WHEELING - With the front doors of Market Street's tallest structure locked Thursday, the single reminder of the once-proud Wheeling-Pittsburgh Steel Corp. is a rug lying in the entryway of its longtime headquarters.
At the same time - but also in the wake of RG Steel's 2012 bankruptcy and liquidation - officials with Esmark Inc. and United Steelworkers Local 1223 are preparing to start the Yorkville plant, which is now known as the Ohio Cold Rolling Co.
"We are just working through a number of activities such as winterizing the Yorkville plant, negotiating supply agreements, energy contracts and other start-up measures," Esmark spokesman Bill Keegan said Thursday regarding the facility his company spent about $4.7 million to purchase as part of the RG Steel bankruptcy.
During the summer, officials with Esmark considered purchasing the downtown Wheeling building from RG. However, Esmark Chairman and Chief Executive Officer James P. Bouchard ultimately decided against making a bid for the downtown structure and the Wheeling Corrugating brand. He instead entered a venture to purchase RG's Yorkville plant, as well as a 50 -percent stake in the nearby Ohio Coatings Co. tin plate production facility.
The Wheeling Corrugating website is now off-line. Also, the Business Development Corp. of the Northern Panhandle purchased the 600-acre Wheeling Corrugating property in Beech Bottom.
A Market Street staple since 1905, the future of the large Wheeling RG Steel structure is uncertain. Wheeling city leaders are in the midst of an urban redevelopment project, clearing the 1100 block of Market and Main streets, as well as an area in East Wheeling.
Esmark previously owned all the former Wheeling-Pitt facilities before selling them to Russian steelmaker OAO Severstal for $1.23 billion in July 2008. Severstal, after idling the Steubenville and Mingo Junction plants in 2009, later sold these plants to RG.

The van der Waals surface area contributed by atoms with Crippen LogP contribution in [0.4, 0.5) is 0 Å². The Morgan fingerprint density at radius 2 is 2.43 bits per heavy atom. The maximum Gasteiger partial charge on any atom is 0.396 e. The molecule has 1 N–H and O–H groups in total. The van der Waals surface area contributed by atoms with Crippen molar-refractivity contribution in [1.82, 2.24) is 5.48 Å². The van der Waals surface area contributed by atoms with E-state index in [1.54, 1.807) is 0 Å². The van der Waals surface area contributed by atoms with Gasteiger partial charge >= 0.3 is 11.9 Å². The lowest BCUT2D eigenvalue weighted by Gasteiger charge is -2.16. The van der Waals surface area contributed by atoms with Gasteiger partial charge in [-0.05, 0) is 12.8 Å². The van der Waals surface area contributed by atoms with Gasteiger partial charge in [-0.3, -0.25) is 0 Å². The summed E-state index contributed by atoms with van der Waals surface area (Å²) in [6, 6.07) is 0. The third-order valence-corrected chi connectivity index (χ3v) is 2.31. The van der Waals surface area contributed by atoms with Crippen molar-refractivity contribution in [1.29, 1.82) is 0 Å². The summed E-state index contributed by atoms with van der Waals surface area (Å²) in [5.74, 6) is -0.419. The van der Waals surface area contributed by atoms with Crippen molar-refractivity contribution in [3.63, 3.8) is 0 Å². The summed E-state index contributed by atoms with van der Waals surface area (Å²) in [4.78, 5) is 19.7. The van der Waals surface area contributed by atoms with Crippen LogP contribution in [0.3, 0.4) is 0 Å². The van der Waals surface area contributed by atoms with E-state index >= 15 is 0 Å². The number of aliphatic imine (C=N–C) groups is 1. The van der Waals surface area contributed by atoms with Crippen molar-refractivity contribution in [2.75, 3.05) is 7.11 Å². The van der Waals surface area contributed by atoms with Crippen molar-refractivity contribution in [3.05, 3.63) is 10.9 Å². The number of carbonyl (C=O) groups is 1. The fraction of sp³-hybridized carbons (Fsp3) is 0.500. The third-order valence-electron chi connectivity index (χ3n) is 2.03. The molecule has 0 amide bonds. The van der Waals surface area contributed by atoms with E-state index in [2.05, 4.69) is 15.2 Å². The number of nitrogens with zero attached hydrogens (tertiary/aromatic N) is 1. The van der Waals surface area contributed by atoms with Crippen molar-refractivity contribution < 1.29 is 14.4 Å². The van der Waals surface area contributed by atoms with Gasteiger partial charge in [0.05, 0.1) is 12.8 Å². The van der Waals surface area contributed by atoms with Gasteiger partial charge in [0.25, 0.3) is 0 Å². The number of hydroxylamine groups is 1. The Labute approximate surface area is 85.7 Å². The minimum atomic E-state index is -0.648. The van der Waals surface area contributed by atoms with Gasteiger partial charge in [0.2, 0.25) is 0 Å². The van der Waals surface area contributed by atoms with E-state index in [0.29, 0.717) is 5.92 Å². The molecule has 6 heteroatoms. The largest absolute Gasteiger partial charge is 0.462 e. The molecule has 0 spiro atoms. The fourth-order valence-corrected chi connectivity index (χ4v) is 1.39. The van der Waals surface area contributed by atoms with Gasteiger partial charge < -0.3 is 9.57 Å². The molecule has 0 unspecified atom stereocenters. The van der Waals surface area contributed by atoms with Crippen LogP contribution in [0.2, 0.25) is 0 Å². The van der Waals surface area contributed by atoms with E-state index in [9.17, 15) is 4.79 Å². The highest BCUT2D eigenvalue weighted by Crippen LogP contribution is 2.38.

That company liquidated its assets after filing for bankruptcy last year.
Although activity at the Wheeling headquarters has ceased, there are now about 10 workers at the Yorkville facility for "asset protection," according to USW 1223 President Jerry Conners. However, the mill could soon be humming with activity again, as Esmark officials hope to restart the plant by spring.
"Food cans, trays and oil filters - those are some of the products that could come from the material we will make," said Conners. "I know they (Esmark) have been contacting potential customers. Right now, it is just sort of a waiting game."
Tom Modrowski, chief executive officer of Esmark Steel Group, the steel operating subsidiary of Esmark Inc., has said the company will focus on being a "premier supplier of both cold-rolled and tin plate products."
Union members recently voted 194-24 to accept Esmark's contract offer in hopes of getting back to work. Conners said the average employee wage in the Esmark deal is $21.64 per hour, down from about $26 per hour under the last RG agreement. Even though he said workers were not pleased "to go backwards on their wages," he said most realized they would have to make some sacrifices to see that the Ohio Cold Rolling startup is a successful venture.